giovedì 16 giugno 2016

i tre corpi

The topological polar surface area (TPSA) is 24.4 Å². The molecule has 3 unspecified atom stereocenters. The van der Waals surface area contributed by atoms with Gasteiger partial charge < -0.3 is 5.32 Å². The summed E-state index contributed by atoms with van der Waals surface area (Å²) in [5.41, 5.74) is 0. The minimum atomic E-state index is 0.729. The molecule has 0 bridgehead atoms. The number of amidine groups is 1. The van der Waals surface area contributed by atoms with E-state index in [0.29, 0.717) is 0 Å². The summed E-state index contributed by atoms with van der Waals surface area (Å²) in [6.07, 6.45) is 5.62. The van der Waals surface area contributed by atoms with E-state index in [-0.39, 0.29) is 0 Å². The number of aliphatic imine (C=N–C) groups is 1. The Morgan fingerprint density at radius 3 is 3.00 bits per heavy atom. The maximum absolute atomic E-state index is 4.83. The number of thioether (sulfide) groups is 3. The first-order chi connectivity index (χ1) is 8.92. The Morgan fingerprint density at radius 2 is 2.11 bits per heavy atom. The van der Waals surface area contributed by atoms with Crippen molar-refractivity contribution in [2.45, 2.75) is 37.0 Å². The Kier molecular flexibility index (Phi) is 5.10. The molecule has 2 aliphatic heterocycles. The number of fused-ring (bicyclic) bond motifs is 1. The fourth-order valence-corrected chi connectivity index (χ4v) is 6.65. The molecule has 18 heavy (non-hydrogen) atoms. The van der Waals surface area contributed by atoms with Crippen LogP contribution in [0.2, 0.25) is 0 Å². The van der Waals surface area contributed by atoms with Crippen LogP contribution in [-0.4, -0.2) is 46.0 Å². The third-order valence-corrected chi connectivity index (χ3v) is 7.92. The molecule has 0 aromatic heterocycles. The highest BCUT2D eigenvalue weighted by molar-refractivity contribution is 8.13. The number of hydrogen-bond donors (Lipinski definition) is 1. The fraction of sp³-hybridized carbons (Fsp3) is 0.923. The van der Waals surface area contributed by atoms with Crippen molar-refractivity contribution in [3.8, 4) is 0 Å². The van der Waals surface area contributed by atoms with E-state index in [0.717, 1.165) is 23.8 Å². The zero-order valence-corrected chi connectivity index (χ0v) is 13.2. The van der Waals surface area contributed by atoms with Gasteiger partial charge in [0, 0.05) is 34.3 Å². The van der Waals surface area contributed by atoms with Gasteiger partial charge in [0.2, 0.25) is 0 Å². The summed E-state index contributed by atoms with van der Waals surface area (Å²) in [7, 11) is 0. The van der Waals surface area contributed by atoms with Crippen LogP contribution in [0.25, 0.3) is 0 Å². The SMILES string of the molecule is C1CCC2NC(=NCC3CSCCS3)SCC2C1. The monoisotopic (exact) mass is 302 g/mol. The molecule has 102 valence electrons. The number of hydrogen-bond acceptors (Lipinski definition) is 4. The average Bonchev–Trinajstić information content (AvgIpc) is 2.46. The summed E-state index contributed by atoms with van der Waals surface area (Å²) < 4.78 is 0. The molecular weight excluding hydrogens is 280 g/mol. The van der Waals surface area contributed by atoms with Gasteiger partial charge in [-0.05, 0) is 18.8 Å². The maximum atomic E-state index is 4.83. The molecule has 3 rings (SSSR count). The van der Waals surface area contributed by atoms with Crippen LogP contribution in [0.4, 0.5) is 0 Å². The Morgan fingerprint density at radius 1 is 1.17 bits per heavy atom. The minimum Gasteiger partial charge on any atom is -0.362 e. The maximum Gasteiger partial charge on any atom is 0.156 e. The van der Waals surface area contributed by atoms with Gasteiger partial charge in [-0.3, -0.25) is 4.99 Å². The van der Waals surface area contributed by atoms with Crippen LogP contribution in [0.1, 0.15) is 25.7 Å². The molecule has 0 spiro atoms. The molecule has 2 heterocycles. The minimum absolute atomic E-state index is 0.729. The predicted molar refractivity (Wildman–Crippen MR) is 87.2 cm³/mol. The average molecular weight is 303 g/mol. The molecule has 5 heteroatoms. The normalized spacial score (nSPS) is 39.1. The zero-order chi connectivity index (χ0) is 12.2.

1 ANDREA PAGNES (VESTANDPAGE) ON PERFORMATIVE ACTIONS So we have talked about four of the five invisible senses: concentration, imagination, attention and readiness/alertness (visceral attraction). Which is the fifth invisible sense? All these mentioned senses allow us to awaken within ourselves the possibility of going towards ‘memory’, in which we are entirely situated. With ‘memory’ we do not intend the act of remembering, as the remembrance is limited to the embodiment of a mental representation of an experience that is restricted on the recognizable data of reality; while thus memory, although being inseparable from our body presence and including the remembrances of our experience, constitutes a source that contains visible and invisible streams of our own being. (Kassim Bayatly) 1 The term ‘action’ comes from the Latin word actionem (nom. actio) and from the pp. stem of the Latin verb agere, and from the pp. stem of the later Latin verb activare. It means the state or process of doing; to set in motion; to operate and organize activity to accomplish an objective; the causation of change by the exertion of power or a natural process; a movement, a manner of movement or a series of movement; a behavior, a conduct (also habitual). In some other cases the term action can indicate to urge, to drive, to chase, to stir up. With particular reference to performativeperformer as primary element - action-maker - of the action itself with performer's performing body. However, whether the presence of the performer’s body has to operate and act within the action itself, and in which measure it must be visible, perceptible, and tangible to be said performative action, it is not precisely defined yet. To analyze the idea of the body as essential element of any performative action, and investigate the possibility of action and representation on the surface of the so-called visible body, it is maybe useful to revisit some specific cultural prodromes about the word ‘body’. In his above-mentioned book, Kassim Bayatly writes that the Arab culture states three different expressions to define the word ‘body’: Gesem, Gesed and Beden. These three terms are clearly specified in what they refer to and in how, consequently, they indicate the three single, distinct elements (or bodies) by which the body is subdivided: Gesem- is the body-body, the concrete2 Gesed- is the mind-body; the brain; for the Latin- intelligenzia: the mental structure, which supports and controls the Gesem (body-body). Beden- is the psyche-body, the psychosomatic element of soul movements and true, transparent and subtle emotions, which equally can express themselves through the Gesem (body-body), and also influence Gesed (body-mind). The ‘three bodies’ reciprocally influence each other. Therefore the question is- to analyze a particular, performative action, which of these three bodies is more helpful and suitable to try and give the action a precise definition? Of course the action pertinent to the Gesem (body-body) is easily perceptible and clearly definable; but what happens if the action is due to the use of Gesed (mindbody) and/or Beden (psyche-body)? Can these two bodies be in action without having an obvious, visible output (expression) on the Gesem (body-body) surface? How can we perceive them? The task for any artist, which works with/through the artist's own body, as material for representation/action, would have always be to achieve a natural equilibrium and balanced strength between those ‘three bodies’. Hence, during an actual performance, it may happen that we – as spectators - do not visually perceive any action of the Gesem (body-body), but it will be always important to remind that in those moments the Gesed (mind-body) and Beden (psyche-body) of the performer are somehow set in motion, and that theyIf these three subtle bodies are elements that belong to the performer’s body once it is activated to operate during any performative action, they consequently interfere with all the following categories, which should be properly analysed as aspects of the ‘three bodies’ of the performer, not just as an artist, but more, as human being.

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